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It's Zombie Preparedness Month

This morning Governor Brownback proclaimed October to be Zombie Preparedness Month. “If you’re prepared for zombies, you’re prepared for anything,” said Brownback. The proclamation is to remind Kansans that they need to be prepared in the event of any emergency be it a natural disaster or a zombie apocalypse.

Though it's unlikely an actual zombie outbreak will happen it doesn’t hurt to be prepared. In actuality if you're prepared to bunker down for a zombie apocalypse you'll be prepared to handle many of the actual emergency's that happen throughout Kansas, such as tornado's, floods, wildfires or other disasters.

The state plans to have various activities and events throughout the month.

Here are a few ways you can be prepared for whatever may come your way.

It's Zombie Preparedness Month

Build an zombie (emergency) response kit.

 (emergency) response kit.

The best thing to do during a zombie infestation or other disaster will be to bunker down in a safe location. You should put together an emergency response kit to store in your safe location, when disaster strikes you won't want to be without the necessities.

Gather supplies and basic necessities for you and your family, including your pets, to survive for 3-4 days. Some basic things to include are non-perishable food, water, medicines, and personal sanitation products, blankets, candles, matches, flashlights and a first aid kit. If you already have a kit, make sure none of the items are expired, and consider adding extra blankets or jackets to be prepped for the cooler fall or winter weather.

A Quick Emergency Kit Checklist

First Aid Kit:

  • band-aids
  • gauze pads
  • tape
  • scissors
  • tweezers
  • antiseptic spray
  • sunscreen
  • gloves

Important Documents: ID's, Social Security Cards, Birth Certificates, lists of current medications insurance information etc. These don't need to be kept in the kit but just need to be readily accessible.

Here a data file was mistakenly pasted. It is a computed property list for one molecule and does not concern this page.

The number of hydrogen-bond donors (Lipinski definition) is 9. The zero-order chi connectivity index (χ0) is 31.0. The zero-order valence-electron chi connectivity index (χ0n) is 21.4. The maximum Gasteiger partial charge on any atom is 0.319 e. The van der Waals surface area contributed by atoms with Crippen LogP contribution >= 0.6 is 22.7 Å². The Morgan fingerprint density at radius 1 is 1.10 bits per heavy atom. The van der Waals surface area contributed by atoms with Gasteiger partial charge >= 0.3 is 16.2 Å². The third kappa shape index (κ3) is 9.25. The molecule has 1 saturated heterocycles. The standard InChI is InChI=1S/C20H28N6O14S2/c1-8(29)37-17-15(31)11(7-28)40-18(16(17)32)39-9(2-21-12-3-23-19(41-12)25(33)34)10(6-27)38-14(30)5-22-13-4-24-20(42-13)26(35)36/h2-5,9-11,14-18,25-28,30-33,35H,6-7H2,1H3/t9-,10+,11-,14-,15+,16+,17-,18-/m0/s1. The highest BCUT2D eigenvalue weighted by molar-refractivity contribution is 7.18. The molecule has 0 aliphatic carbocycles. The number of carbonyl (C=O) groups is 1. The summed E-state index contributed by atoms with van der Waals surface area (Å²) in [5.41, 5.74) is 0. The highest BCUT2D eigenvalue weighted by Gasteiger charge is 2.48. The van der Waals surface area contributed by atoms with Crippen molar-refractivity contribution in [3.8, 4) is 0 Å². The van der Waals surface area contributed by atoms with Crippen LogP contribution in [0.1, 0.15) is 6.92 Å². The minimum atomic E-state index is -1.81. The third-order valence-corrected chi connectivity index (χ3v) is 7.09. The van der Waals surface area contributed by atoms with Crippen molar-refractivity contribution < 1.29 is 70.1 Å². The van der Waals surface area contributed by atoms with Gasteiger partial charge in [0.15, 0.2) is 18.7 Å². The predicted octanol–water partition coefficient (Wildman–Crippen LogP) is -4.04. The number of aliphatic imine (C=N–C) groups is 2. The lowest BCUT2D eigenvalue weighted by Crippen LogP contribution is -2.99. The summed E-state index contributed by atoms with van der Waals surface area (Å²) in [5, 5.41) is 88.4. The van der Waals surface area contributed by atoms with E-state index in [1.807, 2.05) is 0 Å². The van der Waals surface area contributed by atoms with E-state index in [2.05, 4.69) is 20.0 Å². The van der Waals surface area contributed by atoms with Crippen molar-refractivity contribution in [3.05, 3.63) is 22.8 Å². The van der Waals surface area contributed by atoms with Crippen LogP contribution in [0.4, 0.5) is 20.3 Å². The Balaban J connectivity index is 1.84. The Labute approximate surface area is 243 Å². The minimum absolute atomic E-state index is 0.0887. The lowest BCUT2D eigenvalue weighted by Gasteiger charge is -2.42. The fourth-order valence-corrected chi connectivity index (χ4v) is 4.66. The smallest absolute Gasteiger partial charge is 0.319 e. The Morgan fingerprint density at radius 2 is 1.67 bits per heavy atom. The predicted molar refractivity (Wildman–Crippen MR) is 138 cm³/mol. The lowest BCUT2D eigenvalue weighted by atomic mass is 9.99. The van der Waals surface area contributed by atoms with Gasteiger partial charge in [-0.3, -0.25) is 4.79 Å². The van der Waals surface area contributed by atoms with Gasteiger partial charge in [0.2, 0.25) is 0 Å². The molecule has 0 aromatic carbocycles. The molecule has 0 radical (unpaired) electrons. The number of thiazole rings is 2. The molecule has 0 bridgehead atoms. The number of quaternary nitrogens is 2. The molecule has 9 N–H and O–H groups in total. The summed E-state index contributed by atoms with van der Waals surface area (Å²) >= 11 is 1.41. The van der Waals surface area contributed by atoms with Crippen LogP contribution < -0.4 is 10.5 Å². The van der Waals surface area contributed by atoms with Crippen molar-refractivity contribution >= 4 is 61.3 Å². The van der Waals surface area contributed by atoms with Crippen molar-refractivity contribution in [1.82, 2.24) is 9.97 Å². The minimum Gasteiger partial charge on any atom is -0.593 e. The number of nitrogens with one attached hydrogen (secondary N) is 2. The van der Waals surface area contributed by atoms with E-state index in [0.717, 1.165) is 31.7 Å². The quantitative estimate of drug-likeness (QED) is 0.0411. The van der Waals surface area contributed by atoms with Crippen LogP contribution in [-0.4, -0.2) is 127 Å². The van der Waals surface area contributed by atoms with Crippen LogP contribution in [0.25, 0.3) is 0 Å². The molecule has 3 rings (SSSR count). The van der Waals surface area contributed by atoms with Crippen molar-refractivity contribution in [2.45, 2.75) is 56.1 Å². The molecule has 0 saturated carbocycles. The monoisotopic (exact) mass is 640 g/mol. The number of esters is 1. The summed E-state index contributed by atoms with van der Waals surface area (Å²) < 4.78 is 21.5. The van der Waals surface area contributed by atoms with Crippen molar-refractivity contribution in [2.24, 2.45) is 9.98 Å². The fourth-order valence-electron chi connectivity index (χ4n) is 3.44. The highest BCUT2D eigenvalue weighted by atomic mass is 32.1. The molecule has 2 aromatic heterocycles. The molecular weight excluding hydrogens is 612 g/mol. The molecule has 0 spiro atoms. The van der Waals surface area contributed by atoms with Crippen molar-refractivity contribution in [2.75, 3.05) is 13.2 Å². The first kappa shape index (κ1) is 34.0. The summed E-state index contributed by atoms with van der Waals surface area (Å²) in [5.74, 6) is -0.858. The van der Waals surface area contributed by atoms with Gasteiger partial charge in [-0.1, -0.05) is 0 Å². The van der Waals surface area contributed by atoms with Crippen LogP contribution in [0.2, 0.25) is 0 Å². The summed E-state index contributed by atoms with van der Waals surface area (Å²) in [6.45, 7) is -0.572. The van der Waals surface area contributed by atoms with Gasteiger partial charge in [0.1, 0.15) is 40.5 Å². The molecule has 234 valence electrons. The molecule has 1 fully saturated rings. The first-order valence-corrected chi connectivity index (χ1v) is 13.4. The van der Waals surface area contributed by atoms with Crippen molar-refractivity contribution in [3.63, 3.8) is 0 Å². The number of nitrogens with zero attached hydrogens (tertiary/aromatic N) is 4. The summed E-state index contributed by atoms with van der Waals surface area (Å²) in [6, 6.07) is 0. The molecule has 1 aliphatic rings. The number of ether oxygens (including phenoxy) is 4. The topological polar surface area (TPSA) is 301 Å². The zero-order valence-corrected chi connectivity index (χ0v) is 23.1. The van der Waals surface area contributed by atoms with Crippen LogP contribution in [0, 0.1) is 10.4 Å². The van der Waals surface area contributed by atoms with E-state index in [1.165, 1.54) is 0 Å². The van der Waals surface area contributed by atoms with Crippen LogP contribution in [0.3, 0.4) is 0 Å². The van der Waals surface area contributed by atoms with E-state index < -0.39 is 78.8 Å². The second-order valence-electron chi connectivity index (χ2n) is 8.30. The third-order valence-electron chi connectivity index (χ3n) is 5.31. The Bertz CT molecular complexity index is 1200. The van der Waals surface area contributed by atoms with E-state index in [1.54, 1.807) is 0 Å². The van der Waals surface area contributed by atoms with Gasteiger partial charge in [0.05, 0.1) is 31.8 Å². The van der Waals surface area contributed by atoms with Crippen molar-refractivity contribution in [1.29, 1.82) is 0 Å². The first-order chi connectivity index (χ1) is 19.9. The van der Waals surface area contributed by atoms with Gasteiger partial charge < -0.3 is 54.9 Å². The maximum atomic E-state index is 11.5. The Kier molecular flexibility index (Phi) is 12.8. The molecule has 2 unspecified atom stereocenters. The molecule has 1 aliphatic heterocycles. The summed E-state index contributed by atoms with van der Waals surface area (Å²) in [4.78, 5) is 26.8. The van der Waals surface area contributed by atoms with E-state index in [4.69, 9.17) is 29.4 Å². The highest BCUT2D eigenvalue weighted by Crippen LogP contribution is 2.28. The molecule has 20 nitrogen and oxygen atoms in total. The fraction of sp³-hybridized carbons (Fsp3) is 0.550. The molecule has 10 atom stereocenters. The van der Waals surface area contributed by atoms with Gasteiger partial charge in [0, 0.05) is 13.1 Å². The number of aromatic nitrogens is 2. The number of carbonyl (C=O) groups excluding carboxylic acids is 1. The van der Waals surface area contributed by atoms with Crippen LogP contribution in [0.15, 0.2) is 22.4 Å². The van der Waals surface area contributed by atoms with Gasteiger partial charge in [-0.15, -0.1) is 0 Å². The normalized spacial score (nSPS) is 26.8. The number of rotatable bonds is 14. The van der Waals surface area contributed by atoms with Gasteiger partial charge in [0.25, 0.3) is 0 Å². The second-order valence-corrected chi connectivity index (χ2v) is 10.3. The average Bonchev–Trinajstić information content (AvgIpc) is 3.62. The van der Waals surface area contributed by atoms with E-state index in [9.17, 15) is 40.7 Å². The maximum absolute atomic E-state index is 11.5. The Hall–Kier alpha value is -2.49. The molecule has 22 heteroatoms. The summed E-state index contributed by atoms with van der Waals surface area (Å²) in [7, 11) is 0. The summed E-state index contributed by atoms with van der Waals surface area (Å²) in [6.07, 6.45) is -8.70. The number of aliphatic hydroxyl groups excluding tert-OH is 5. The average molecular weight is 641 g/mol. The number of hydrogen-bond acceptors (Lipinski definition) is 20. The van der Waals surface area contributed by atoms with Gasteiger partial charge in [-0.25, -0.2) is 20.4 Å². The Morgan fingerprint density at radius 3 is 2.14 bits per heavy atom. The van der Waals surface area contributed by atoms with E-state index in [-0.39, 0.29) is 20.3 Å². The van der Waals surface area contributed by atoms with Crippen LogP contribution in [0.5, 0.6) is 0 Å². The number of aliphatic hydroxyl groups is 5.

Medications: These don't need to be stored permanently in the kit but it wouldn't be a bad idea to keep them stored in a way that easily ready to move.

Water: The average human needs just shy of 4 liters of water a day to survive. Keeping a stock of clean bottled water is a must.

Clothing/Bedding: Warm durable clothes and warm bedding materials will go a long way in helping ride out an emergency

Food: Keep a 3-4 day supply of non perishables handy. Good things to include are:

  • Canned foods (veggies, meats, and fruits)
  • Canned juices or soups
  • Calorie and Energy Rich foods like peanut butter, honey, and granola bars
  • cookies, candy, coffee and tea are good ideas to add a bit of comfort to the disaster
  • food for any pets you may have

Tools:

  • battery or crank operated weather radio
  • battery or crank operated flashlights
  • spare batteries
  • can opener
  • multi-tool with a knife and other attachments
  • eating utensils

Personal Hygiene Items: items often overlooked when prepping for the worst. Items to include are toilet paper, soap, toothpaste/toothbrush, etc.

 

Plan ahead for what you would do and where you would go if a zombie apocalypse does happen.

Having a plan and knowing ahead of time where to go if a disaster strikes can save valuable time, and possibly even your life. Practice heading to your shelter or the proper response for the given disaster by having drills at home, school, and work. Also, discuss what to do if you’re caught away from home when disaster strikes, and what kids should do if they’re home alone.

Find more information about creating an emergency plan:
Sedgwick County Emergency Managment

Have a communication plan ready

Have a communication plan

What happens if disaster strikes and you need to get a hold of someone or get updates on the situation? What if that disaster knocked out local cell towers so that cell-phone you so quickly thought of doesn't work? If zombies attack or other natural disasters occur the means by which we so commonly communicate may not work. I'm not saying you need to go out and learn how to communicate by smoke signals but having a communication plan between you and your loved ones or at least a way to receive information is a good idea.

Some things to consider when making your plan are:

  • How will my family get emergency alerts and warnings?
  • Where are my safe locations in the event of a disaster and how can my family get there?
  • How will I let loved ones know I am ok/how will they let me know they are ok?
  • How will we communicate if cell/landlines/Internet doesn’t work?

Here's a site that will outline some other things to have in your plan, it also has some download-able plan templates you can fill out.
Ready.gov

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